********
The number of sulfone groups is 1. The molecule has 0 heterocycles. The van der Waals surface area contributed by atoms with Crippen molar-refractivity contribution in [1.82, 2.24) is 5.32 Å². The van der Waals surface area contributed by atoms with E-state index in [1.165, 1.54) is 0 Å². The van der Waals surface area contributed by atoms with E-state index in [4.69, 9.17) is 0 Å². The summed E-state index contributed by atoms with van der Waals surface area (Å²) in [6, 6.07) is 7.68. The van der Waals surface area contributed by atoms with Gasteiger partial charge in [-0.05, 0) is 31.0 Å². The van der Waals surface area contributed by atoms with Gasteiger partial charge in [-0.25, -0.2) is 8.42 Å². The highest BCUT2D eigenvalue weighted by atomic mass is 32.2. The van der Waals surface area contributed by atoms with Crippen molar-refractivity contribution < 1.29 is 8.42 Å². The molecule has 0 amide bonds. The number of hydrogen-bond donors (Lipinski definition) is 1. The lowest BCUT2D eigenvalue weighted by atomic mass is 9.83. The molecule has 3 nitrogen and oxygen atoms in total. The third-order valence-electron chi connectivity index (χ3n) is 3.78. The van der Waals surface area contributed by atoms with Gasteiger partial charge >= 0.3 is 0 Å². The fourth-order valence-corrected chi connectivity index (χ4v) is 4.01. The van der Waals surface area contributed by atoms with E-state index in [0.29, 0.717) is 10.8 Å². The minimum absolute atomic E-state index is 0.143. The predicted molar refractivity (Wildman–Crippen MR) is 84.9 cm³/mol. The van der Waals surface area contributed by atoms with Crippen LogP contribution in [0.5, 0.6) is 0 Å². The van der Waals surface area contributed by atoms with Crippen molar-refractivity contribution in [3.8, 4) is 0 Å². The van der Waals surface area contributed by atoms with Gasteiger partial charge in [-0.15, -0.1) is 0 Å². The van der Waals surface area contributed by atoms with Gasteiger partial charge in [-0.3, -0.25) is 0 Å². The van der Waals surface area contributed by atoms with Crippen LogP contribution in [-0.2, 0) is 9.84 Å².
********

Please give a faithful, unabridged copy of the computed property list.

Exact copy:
The number of sulfone groups is 1. The molecule has 0 heterocycles. The van der Waals surface area contributed by atoms with Crippen molar-refractivity contribution in [1.82, 2.24) is 5.32 Å². The van der Waals surface area contributed by atoms with E-state index in [1.165, 1.54) is 0 Å². The van der Waals surface area contributed by atoms with E-state index in [4.69, 9.17) is 0 Å². The summed E-state index contributed by atoms with van der Waals surface area (Å²) in [6, 6.07) is 7.68. The van der Waals surface area contributed by atoms with Gasteiger partial charge in [-0.05, 0) is 31.0 Å². The van der Waals surface area contributed by atoms with Gasteiger partial charge in [-0.25, -0.2) is 8.42 Å². The highest BCUT2D eigenvalue weighted by atomic mass is 32.2. The van der Waals surface area contributed by atoms with Crippen molar-refractivity contribution < 1.29 is 8.42 Å². The molecule has 0 amide bonds. The number of hydrogen-bond donors (Lipinski definition) is 1. The lowest BCUT2D eigenvalue weighted by atomic mass is 9.83. The molecule has 3 nitrogen and oxygen atoms in total. The third-order valence-electron chi connectivity index (χ3n) is 3.78. The van der Waals surface area contributed by atoms with Gasteiger partial charge >= 0.3 is 0 Å². The fourth-order valence-corrected chi connectivity index (χ4v) is 4.01. The van der Waals surface area contributed by atoms with E-state index in [0.29, 0.717) is 10.8 Å². The minimum absolute atomic E-state index is 0.143. The predicted molar refractivity (Wildman–Crippen MR) is 84.9 cm³/mol. The van der Waals surface area contributed by atoms with Crippen LogP contribution in [0.5, 0.6) is 0 Å². The van der Waals surface area contributed by atoms with Crippen molar-refractivity contribution in [3.8, 4) is 0 Å². The van der Waals surface area contributed by atoms with Gasteiger partial charge in [-0.15, -0.1) is 0 Å². The van der Waals surface area contributed by atoms with Gasteiger partial charge in [-0.3, -0.25) is 0 Å². The van der Waals surface area contributed by atoms with Crippen LogP contribution in [-0.2, 0) is 9.84 Å².